“Think of it like a factory that isn’t working right,” Dr. Dori says. “It’s overproducing and all the products are defective. Her lymph vessels were defective.”
The one small pill of trametinib Brenna takes each day — about a quarter of the cancer-fighting dose — gets her “factory” back to making proper lymph vessels.
“There was a tremendous difference. It was just crazy,” Brenna says. Within a month, Brenna felt better than she had in nearly a decade. “As soon as I started feeling better, I was eager to be active,” she says.
She started jogging in February. By March, she began to train more seriously.
From struggling to breathe to running a 5K
In July, she ran a 5K race, finishing in 29 minutes, 55 seconds.
When Dr. Dori performed another DCMRL, the difference was shocking. The liters and liters of excess fluid were gone. The interconnected, invasive lymph vessels had remodeled themselves and are behaving normally. To her doctors’ knowledge, Brenna is the first KLA patient in the world who has been treated with trametinib, and they shared her success through a case study article in the journal EMBO Molecular Medicine.
“From the vascular anomaly perspective, there’s never before been a drug that completely remodels the lymphatic channels,” Dr. Dori says. “It gives a lot of hope for the future for children with these conditions. It changes everything we understand about lung disease — that the body can remodel itself in a month or two. New lymphatics channels are created, and the old, dilatated ones disappear.”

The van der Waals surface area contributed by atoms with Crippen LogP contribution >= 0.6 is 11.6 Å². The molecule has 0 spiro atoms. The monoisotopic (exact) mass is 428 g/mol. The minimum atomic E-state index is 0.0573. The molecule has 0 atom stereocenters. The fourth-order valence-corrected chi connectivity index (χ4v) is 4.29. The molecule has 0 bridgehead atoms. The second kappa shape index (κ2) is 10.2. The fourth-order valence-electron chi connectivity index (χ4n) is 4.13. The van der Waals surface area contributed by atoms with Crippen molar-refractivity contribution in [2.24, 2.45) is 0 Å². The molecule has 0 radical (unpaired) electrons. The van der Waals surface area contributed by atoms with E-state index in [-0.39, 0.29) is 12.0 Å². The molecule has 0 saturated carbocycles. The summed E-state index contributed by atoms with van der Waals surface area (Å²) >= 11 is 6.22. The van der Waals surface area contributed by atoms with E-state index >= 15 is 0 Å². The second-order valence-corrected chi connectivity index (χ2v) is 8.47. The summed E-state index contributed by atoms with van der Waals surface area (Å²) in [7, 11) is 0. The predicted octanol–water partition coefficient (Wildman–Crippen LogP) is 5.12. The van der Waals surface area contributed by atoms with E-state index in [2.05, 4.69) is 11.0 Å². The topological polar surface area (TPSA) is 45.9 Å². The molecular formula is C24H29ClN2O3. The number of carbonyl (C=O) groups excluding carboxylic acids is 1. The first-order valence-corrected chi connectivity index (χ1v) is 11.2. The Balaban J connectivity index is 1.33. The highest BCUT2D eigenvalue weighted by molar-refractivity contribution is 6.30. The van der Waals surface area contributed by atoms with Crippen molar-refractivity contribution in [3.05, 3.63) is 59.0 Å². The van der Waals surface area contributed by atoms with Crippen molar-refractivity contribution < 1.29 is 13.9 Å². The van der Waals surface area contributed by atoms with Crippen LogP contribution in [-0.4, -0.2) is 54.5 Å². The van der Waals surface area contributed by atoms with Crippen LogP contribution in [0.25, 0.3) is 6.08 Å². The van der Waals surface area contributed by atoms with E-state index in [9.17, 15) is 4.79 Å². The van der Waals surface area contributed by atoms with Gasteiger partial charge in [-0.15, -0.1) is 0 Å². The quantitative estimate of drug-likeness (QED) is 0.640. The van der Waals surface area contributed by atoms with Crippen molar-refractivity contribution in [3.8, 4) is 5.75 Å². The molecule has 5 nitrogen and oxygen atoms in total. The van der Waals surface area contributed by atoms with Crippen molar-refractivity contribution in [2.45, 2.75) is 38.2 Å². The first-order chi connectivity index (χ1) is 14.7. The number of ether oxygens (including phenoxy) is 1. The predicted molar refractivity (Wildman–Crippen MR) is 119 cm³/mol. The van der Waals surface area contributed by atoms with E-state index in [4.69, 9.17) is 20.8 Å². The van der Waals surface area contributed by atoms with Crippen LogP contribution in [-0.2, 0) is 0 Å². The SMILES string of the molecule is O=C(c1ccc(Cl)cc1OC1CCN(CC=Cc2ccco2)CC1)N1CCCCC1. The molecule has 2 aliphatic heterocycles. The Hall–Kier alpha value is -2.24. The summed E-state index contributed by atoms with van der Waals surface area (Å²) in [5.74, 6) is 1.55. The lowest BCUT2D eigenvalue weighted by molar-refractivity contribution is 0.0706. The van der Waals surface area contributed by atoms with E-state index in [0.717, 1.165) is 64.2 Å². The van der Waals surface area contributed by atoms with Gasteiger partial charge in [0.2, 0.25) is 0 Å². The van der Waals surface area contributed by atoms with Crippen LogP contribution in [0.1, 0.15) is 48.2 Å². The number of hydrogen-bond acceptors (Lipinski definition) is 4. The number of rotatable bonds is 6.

Three-way collaboration: Lymphatics, Genetics, Oncology
Brenna is the second CHOP lymphatics patient who arrived in severely compromised health and, through the collaboration of Lymphatics, Genetics and Oncology, was restore to health. Several additional children, with different conditions, are also benefiting from this unique three-way collaboration.
“You have to think past the vascular problem, to the cause,” Dr. Dori says. “If we can find the genetic cause and there’s a drug that resolves it, we can make some diseases go away. We need genetics to identify the cause of the channel problem and oncology to identify the chemotherapy drugs to treat the abnormal growth.”
“All of the boundaries between departments go away,” Dr. Foster says. “That’s the great thing about CHOP. We foster discovery.”
Dr. Foster manages Brenna’s ongoing treatment, including keeping an eye out for side effects, which so far have been minimal. Her prognosis is so strong, they were able to reduce her medication dose by half.
For Brenna, the benefits have been remarkable.
“After struggling to breathe just walking up stairs, I honestly can’t believe I’m in the same body,” she says. “It’s so bizarre not having to worry about my lungs or chronic pain anymore. I’m a whole new person.”
Next frontier: A degree in biology
Brenna is back in school, attending a community college in New Jersey, with an eye toward transferring to a four-year university in the Philadelphia area. Her major: biology with an eye toward a career in health.
“I know my experiences will help me empathize with my patients because I’ve been in their position,” she says. “I aspire to be as great as the staff at CHOP.”
“I’m so grateful for Dr. Foster, Dr. Dori and everyone at CHOP,” she adds.
“They gave me my life back. Now I have a future.”